My Dad's Relationship to Parkinson’s Depression and Anxiety
"I don’t think I’m depressed," Dad tells me one afternoon over the phone: "I know that people with Parkinson’s often suffer from depression. But I don’t think I have that problem."
I’m glad to hear the words come out of his mouth. Dad already experiences so many challenges on a day-to-day basis. He has tremors, and some dyskinesia. His voice has gotten quieter than it used to be. And I really don’t want him to have to take on anything else, but I know that many Parkinson’s patients struggle with depression. So, I find myself asking him questions about his experience. Dad wouldn’t be alone if he struggled with depression.
In fact, as many as 50 percent of those with Parkinson’s will experience depression. Since Parkinson’s impacts parts of the brain that produce dopamine, norepinephrine, and serotonin, it makes sense that so many people would struggle with issues like mood regulation, a loss of energy and motivation, and inconsistent sleep. Or at least one of those symptoms.1
While dad doesn’t seem to struggle with depression, he does have inconsistent sleep patterns: "I’m sleeping pretty well, but today I was up at 5:30. And I couldn’t go back to sleep. Sometimes I just wake up. Sometimes I have to go to the bathroom. I wake up several times in the night but that’s normal."
And, for as long as I can remember, Dad has never been a soundly sleeper. He’d stay up late, watching the news and other television programs. He’d toss and turn all night. And then sometimes, when he had the time, he’d try to make up for his lack of sleep with a mid-day nap.
Symptoms of anxiety
Dad has also struggled with symptoms of anxiety: "Before I was diagnosed, I had panic attacks. I couldn’t figure out why. A few years after the diagnosis, they went away and I never had them again." Dad explained that he briefly saw a psychologist at the beginning of his Parkinson's diagnosis and they talked about his growing anxieties. They may have been directly related to the diagnosis. But they went away after a while.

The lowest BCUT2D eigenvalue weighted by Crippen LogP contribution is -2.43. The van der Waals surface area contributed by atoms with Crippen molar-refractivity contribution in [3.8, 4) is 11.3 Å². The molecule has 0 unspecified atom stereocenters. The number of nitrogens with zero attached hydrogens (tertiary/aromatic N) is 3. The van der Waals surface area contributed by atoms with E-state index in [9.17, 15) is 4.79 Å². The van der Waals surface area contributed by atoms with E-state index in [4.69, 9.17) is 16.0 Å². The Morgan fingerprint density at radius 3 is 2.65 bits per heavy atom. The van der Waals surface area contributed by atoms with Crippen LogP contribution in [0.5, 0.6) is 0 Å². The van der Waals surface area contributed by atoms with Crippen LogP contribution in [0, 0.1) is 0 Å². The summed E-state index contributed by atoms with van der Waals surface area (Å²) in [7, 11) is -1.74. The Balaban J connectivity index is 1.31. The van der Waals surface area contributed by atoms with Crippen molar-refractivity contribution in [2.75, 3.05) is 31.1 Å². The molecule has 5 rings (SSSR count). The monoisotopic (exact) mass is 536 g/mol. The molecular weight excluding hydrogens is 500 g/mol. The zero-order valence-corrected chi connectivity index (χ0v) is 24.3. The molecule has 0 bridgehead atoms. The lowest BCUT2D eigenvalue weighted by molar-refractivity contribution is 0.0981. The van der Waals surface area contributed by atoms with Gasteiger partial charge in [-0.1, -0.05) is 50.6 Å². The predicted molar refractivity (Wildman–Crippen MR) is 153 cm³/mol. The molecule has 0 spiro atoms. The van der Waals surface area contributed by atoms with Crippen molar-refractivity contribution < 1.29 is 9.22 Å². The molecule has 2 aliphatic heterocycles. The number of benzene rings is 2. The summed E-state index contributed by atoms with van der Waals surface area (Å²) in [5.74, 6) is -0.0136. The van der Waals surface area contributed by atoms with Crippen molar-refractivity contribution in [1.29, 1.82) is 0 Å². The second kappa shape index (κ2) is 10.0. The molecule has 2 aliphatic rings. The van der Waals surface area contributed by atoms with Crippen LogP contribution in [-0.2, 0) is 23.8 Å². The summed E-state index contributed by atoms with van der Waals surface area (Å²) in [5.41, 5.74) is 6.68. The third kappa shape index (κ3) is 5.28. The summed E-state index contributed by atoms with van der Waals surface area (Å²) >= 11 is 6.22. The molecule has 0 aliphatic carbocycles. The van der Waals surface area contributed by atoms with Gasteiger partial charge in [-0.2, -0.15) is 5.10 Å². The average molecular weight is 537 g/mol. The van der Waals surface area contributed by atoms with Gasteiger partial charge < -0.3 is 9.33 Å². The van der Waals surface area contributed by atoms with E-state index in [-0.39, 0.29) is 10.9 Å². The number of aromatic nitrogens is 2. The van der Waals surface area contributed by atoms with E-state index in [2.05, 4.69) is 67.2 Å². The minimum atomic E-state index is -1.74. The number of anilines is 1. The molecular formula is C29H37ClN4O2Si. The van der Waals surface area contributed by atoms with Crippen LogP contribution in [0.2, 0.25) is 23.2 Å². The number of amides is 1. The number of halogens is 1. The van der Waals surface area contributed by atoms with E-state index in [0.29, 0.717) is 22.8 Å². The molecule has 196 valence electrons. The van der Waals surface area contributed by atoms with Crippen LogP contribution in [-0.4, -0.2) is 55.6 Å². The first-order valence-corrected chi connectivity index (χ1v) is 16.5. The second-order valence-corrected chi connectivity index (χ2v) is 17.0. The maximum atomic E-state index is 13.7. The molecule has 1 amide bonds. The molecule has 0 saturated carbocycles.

About 40 percent of people with Parkinson’s struggle with an anxiety disorder. And it can show up in a lot of different ways. Some people, like dad, could experience anxiety attacks. Others have generalized anxiety, social anxiety, or even obsessive-compulsive disorder (OCD). And symptoms of anxiety are not tied to the disease progression, which means that Parkinson’s patients could experience it at any time. It might even come and go.2
I’m not sure that Dad recognizes his social anxiety as anxiety, but I think he struggles with this symptom, too. Understandably, he doesn’t always want to be seen in his current state. Children stare at him when they notice his tremors. Even friends sometimes do a double take, and I think that the sense of "otherness" that this experience creates makes it harder and harder for dad to socialize without anxiety.
Anxiety and depression causes
Like depression, anxiety can be tied to psychological, biological, and environment factors. But it, too, is likely related to brain changes that those with Parkinson’s experience. I asked Dad if he remember what his panic attacks were about, and he couldn’t recall: "Nothing in particular would set it off. It’d just happen to me."
Even now, he still has moments of heightened anxiety. But full-blown panic attacks are pretty rare: "Occasionally, I got panic attacks in a closed room, or if I was standing in line at the grocery store. I think it can be a problem if something totally new to me. But I haven’t had a panic attack in years." And hopefully, we’ll keep it that way.
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